It is exciting and a little nerve-racking.
These are natural feelings or experiences when you are in an unknown situation with a lot of new fellow students.
Study-group work is a big part of being a student at the Faculty of Humanities.
Being a part of a study group can give you the opportunity to better learn the course material, motivate yourself, and enhance your feeling of belonging. It will also give you the opportunity to learn to work with a lot of different people.
You don’t have a permanent study group yet – you are checking out your options
Right now, you need to get an impression of each other and get the best starting point for forming study groups.
Now you have the opportunity to get together with others in a group, talk to them, and feel: “Is this the groups that I am going to be a part of?” Maybe you want to talk some more with your other fellow students and get together in another group.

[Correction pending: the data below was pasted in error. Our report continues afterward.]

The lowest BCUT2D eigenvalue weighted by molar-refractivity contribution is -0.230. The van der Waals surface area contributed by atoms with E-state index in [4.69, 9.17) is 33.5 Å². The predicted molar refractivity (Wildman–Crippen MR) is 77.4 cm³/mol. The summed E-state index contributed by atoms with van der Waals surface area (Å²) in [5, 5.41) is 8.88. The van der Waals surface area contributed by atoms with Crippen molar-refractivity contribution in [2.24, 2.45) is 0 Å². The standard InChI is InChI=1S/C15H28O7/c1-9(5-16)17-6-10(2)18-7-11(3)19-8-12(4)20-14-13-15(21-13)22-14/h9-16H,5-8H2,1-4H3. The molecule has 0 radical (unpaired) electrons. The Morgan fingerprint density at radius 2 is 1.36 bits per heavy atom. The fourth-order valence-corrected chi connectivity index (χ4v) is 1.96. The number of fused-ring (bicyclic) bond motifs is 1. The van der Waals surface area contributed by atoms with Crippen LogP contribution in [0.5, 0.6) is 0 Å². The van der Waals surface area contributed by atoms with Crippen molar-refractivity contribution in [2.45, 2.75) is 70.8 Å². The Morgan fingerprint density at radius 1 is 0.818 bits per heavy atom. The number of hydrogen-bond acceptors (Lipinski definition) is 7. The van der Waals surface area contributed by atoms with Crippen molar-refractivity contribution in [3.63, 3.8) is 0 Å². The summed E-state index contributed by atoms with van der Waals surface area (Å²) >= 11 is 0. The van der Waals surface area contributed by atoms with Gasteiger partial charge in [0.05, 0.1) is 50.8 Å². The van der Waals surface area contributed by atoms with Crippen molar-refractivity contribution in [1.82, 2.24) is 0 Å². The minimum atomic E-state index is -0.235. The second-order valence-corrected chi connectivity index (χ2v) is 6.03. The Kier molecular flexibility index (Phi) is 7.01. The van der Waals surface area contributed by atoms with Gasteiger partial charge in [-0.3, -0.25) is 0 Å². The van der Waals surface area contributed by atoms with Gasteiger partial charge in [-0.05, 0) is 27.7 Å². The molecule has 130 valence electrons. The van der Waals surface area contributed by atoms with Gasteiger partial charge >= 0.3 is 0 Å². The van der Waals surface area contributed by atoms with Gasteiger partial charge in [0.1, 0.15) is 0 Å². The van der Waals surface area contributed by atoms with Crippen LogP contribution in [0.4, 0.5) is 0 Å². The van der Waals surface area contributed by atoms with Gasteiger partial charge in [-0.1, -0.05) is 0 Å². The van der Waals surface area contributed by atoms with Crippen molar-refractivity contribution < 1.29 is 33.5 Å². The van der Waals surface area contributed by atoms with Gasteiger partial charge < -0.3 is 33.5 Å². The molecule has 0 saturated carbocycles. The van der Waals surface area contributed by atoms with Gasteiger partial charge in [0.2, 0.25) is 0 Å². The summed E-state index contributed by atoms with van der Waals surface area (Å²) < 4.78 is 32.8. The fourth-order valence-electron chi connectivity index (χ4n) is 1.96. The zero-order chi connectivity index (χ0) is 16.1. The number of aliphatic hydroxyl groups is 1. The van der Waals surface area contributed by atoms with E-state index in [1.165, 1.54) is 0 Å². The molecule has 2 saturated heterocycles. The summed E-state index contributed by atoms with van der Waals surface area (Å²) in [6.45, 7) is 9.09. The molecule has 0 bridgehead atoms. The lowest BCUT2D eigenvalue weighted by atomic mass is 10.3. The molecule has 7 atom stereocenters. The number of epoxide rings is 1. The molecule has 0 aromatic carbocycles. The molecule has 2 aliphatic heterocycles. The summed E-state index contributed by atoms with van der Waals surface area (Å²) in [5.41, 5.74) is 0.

When you have formed a study group you have moved on to the Forming phase.
Study groups can be formed easily and totally arbitrarily, but most people prefer to spend some time on getting a sense of what each of you want and expect from a study group. You can spend time on this if you have a say on who you are going to be in a study group with.
Try What is important for me in working with the study group.
Remember that diversity can be an advantage for the group, so you’re not too similar. Study groups improve and produce the most when there are positive disagreements that disturb the usual attitudes and approaches, from time to time.
The material is made by The Student Guidance Service at the Faculty of Humanities based on Bruce Tuckman’s model “Forming-Storming-Norming-Performing.”
The exercises are made with inspiration from the books “Studiegruppen” by Annelise Dahlbæk and “Anerkendende procesøvelser” by Pia Halkier Bjerring & Annika Lindén.